It’s important that customers understand that advertised record weights – be they 200 grams, 180 grams, 150 grams or so on – are in fact approximations based on the die and stamper profiles used for the pressing of that title. Record weight will vary from title to title based on a number of factors explained below.
There are three main parts to the equation of a pressed record.
The first part of the equation being the pressing die or molds used to press the record. One mold is used for each side of the record. The cut of each mold must match a chosen surface profile, which determines the shape of the record. At Quality Record Pressings, our pressing die profile, like most others, has a thick label area matched in thickness by the outer edge of the die. This allows the pressed records to stack without the groove area touching while the record cools prior to inspection and packaging. If you placed the two molds together (face to face) you would see an area that is the same shape as a pressed record. The idea being that once a stamper is mounted to each of the molds the hot vinyl can be inserted between the molds and pressed to fill this cavity between the molds to produce a record. As the molds squeeze the vinyl, the groove guard at the edge creates backpressure that allows the vinyl to mold to the stamper surface and not just exit out the edge of the molds (low or no backpressure equals non-fill in the pressed record). We have worked closely with Bob Roczynski, president of Record Products of America, in developing a die profile that will allow for 200 grams of vinyl to fill this void between the molds.
The second part of the pressing equation is the nickel stamper. The pressing mold has a pitch from center to edge that must be matched by the stamper, producing a flat pressing surface that, once the stampers come together with vinyl in between, will then mold the vinyl record.
The third part of the equation is the groove geometry. Dynamic range, volume levels and type of music are all factors in determining how the record will mold and finally have a lot to do with the weight of the pressed record. A wide dynamic range produces a groove that can vary greatly in depth and width from the beginning to the end of a side. On the stamper, a cut groove is inverted so as to produce a groove in the pressed record. This inverted groove produces a barrier to the vinyl as it spreads from center to edge during the pressing sequence. If the groove geometry varies greatly the vinyl will actually spread at different rates across the stamper surface. The pressing cycle is then adjusted to compensate and mold the vinyl evenly across the stamper surface. This is why pressed records will vary in weight from one title to another even though the die and stamper profile stay constant.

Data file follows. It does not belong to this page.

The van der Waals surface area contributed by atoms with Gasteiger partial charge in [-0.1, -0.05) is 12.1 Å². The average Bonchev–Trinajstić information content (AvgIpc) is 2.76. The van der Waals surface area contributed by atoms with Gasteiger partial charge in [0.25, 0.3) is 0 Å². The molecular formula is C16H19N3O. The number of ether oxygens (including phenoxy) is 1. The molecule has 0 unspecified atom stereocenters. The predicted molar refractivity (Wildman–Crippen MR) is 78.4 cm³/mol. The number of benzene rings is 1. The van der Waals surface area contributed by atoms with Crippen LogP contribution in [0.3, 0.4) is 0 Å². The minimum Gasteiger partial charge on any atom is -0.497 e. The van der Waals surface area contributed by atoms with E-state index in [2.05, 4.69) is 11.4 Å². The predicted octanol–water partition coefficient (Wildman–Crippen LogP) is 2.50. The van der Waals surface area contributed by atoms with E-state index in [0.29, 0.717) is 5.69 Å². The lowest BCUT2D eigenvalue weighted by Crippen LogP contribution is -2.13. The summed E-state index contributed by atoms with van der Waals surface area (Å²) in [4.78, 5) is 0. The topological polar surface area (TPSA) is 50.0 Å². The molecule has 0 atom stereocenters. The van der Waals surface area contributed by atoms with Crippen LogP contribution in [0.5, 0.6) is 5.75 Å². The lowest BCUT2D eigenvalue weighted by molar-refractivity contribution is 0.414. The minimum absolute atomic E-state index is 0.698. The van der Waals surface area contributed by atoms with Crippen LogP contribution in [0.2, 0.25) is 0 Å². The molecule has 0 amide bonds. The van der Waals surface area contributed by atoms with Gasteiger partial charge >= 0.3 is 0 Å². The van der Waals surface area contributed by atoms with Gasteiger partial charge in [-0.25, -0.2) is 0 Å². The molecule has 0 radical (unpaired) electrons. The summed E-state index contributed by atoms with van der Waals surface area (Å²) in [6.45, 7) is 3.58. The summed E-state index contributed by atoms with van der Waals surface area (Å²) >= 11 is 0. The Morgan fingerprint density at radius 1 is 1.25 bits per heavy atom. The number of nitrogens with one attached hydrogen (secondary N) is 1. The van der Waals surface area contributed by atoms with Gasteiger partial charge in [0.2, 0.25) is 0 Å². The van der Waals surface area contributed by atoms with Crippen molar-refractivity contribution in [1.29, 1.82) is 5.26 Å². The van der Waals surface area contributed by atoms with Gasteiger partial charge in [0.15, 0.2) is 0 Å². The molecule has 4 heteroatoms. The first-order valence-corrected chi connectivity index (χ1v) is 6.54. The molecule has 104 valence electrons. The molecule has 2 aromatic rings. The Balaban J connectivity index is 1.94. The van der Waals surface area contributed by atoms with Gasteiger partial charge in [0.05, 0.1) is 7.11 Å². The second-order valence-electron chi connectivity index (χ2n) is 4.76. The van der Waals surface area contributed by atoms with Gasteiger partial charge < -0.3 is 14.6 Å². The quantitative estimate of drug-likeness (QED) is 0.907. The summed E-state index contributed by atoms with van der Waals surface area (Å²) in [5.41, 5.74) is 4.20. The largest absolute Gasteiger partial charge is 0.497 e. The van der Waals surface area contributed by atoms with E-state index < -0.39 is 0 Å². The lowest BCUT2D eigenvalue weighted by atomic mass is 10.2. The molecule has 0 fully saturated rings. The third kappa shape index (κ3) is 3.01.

In short, our 200-gram profile is just that; a profile that will produce records of varying weights. As we adjust to the innovations we have come up with here at QRP we fully expect our record weights to vary less, but they will vary.
In the case of the Cat Stevens Tea for the Tillerman LP, groove geometry definitely came into play. From loud vocals to very low-level acoustic guitar to a tight, intense bass, this one ran the gamut. We had to squeeze and work the vinyl a bit more than usual to allow the vinyl to mold from the inner diameter to the outer edge and everything in between. Usually, you will find a recording will have one or two tracks that might give molding fits. In this case, virtually every track presented challenges to molding a good LP. You might say that the mastering engineers may have showcased what can be done with today’s cutting electronics. Even with the backpressure created by our groove guard, we still lost more than the usual amount of vinyl out the edge and into the flashing (the trimmed-off portion) of the LP. This resulted in a record that just did not want to mold at 200 grams. In the end, a recording has a sweet spot where it will press a listenable LP, and that’s not always at the exact planned weight. We use a mold that should produce a 200-gram vinyl record. Depending on the musical content and dynamic range it should be close to 200. In the case of Tea for the Tillerman we weighed one randomly and it was 186. Now, if we had used the 180-gram mold, it could have turned out to be 166.